Group Projects provide communities for people who are interested in pursuing information about a specific topic related to their genealogy.
These Group Projects are run by volunteer administrators*, people like you, who are working on their own genealogy and facilitate their Group Project members’ research using DNA test results. Please note that since projects base research on members’ DNA testing results, to join a project you must test with, manage, or transfer results to FamilyTreeDNA. Other than the price of the test to join the FamilyTreeDNA database, there is no charge to become a member of a Group Project - it’s free!
*These volunteers agree to abide by FamilyTreeDNA’s Group Project Administrator Terms and Policies in addition to the site Terms of Service and Privacy Statement that apply to all customers.
Accessing Group Projects
If you are not signed into your account or if you do not have a FamilyTreeDNA account, you can access the list of available group projects from the FTDNA Homepage:
- Go to www.familytreedna.com.
- Scroll to the very bottom of the page, and locate the column titled Community.
- Click on Group Projects.
If you do have a FamilyTreeDNA account, you can also access the Group Projects from your navigation bar:
- Sign in to your kit.
- On the navigation bar at the top of the page, go to Group Projects > Join a Project.
Who can join a project?
Requirements for joining a project are set by the administrator and can vary widely. To join a project, you will need a DNA test from FamilyTreeDNA or a test result transfer from another company. You can read about autosomal transfers here.
If a project requires a type of DNA test that you are personally unable to get, it is possible to have a relative tested and for you to administer their account. For example, women do not have the Y chromosome, so if you are interested in joining a project requiring a Y-DNA test, you can join your male relative’s kit to the project and access it by signing in to their kit. Another example is if you are tracing a direct paternal ancestor on a line other than your own.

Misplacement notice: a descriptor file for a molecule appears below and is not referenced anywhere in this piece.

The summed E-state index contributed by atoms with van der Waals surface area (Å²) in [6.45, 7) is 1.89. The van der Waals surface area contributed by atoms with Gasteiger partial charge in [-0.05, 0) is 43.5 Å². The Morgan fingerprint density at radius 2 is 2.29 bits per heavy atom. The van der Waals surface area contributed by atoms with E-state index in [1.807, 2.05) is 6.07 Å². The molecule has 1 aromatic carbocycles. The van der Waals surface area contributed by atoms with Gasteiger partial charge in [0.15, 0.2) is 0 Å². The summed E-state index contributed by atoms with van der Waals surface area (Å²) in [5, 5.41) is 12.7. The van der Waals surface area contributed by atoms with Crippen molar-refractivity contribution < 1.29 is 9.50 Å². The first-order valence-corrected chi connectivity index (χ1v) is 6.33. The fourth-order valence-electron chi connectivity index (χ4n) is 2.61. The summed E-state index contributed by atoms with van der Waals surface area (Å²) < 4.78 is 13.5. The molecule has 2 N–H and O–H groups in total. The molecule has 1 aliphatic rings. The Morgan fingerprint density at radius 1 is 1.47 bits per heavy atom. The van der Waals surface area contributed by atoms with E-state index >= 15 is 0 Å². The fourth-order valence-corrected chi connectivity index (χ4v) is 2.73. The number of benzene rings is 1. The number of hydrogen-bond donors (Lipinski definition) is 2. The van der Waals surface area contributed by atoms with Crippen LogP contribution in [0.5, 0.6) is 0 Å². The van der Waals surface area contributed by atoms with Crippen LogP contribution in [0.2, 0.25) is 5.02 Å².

Some projects require a "join" request to be completed before admittance. This is to ensure that the criteria for that specific project are met. This criteria varies by project and is at the Group Administrator's discretion.
Types of Group Projects
Geographical projects focus on a specific region of the world and are not usually specific to a particular DNA Type.
Surname Projects focus on a particular surname and variant spellings of that surname (eg. Brewster, Bruster, Brewer). As surnames are typically carried through the direct paternal line, these groups typically require a Y-DNA test, though some projects incorporate autosomal results as well.
Haplogroups study particular Y-DNA or mtDNA haplogroups or their subclades and almost always require a Y-DNA or mtDNA test, respectively.
mtDNA Lineage Projects
In many cultures, women take on the surname of their husbands, and it is not passed to their children. This can make tracing direct maternal lineages difficult. mtDNA lineage projects are designed to study these direct maternal lineages regardless of name changes, as mtDNA is passed down maternally.
Family Finder Projects